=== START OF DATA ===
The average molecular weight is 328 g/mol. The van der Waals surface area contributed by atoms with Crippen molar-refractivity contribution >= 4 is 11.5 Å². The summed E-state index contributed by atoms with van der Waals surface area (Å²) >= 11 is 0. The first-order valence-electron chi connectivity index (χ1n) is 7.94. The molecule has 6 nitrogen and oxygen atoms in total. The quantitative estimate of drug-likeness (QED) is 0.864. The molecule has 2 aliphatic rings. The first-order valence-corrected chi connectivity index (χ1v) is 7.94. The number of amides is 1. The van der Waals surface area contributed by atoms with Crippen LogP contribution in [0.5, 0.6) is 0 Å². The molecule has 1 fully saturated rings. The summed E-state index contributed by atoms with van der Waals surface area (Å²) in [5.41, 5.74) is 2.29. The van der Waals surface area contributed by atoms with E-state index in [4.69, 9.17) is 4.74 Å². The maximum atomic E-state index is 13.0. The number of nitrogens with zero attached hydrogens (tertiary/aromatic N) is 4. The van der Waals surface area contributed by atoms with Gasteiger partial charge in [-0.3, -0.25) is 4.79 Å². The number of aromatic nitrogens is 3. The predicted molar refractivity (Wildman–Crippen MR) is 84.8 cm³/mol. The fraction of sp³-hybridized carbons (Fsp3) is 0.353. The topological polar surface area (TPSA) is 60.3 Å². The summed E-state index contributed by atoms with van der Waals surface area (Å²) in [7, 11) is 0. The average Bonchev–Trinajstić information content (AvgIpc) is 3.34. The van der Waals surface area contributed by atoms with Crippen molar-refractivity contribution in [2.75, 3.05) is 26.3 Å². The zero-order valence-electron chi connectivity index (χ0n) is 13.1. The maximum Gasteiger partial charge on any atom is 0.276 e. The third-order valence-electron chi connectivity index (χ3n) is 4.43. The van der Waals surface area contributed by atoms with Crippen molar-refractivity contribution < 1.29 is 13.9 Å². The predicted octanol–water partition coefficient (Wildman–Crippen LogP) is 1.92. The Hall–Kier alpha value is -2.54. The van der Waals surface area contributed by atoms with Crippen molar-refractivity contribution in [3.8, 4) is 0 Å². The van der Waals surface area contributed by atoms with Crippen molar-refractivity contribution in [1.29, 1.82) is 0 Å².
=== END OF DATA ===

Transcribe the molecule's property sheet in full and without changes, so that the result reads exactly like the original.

The average molecular weight is 328 g/mol. The van der Waals surface area contributed by atoms with Crippen molar-refractivity contribution >= 4 is 11.5 Å². The summed E-state index contributed by atoms with van der Waals surface area (Å²) >= 11 is 0. The first-order valence-electron chi connectivity index (χ1n) is 7.94. The molecule has 6 nitrogen and oxygen atoms in total. The quantitative estimate of drug-likeness (QED) is 0.864. The molecule has 2 aliphatic rings. The first-order valence-corrected chi connectivity index (χ1v) is 7.94. The number of amides is 1. The van der Waals surface area contributed by atoms with Crippen LogP contribution in [0.5, 0.6) is 0 Å². The molecule has 1 fully saturated rings. The summed E-state index contributed by atoms with van der Waals surface area (Å²) in [5.41, 5.74) is 2.29. The van der Waals surface area contributed by atoms with E-state index in [4.69, 9.17) is 4.74 Å². The maximum atomic E-state index is 13.0. The number of nitrogens with zero attached hydrogens (tertiary/aromatic N) is 4. The van der Waals surface area contributed by atoms with Gasteiger partial charge in [-0.3, -0.25) is 4.79 Å². The number of aromatic nitrogens is 3. The predicted molar refractivity (Wildman–Crippen MR) is 84.8 cm³/mol. The fraction of sp³-hybridized carbons (Fsp3) is 0.353. The topological polar surface area (TPSA) is 60.3 Å². The summed E-state index contributed by atoms with van der Waals surface area (Å²) in [7, 11) is 0. The average Bonchev–Trinajstić information content (AvgIpc) is 3.34. The van der Waals surface area contributed by atoms with Crippen molar-refractivity contribution in [2.75, 3.05) is 26.3 Å². The zero-order valence-electron chi connectivity index (χ0n) is 13.1. The maximum Gasteiger partial charge on any atom is 0.276 e. The third-order valence-electron chi connectivity index (χ3n) is 4.43. The van der Waals surface area contributed by atoms with Crippen molar-refractivity contribution < 1.29 is 13.9 Å². The predicted octanol–water partition coefficient (Wildman–Crippen LogP) is 1.92. The Hall–Kier alpha value is -2.54. The van der Waals surface area contributed by atoms with Crippen molar-refractivity contribution in [3.8, 4) is 0 Å². The van der Waals surface area contributed by atoms with Crippen molar-refractivity contribution in [1.29, 1.82) is 0 Å².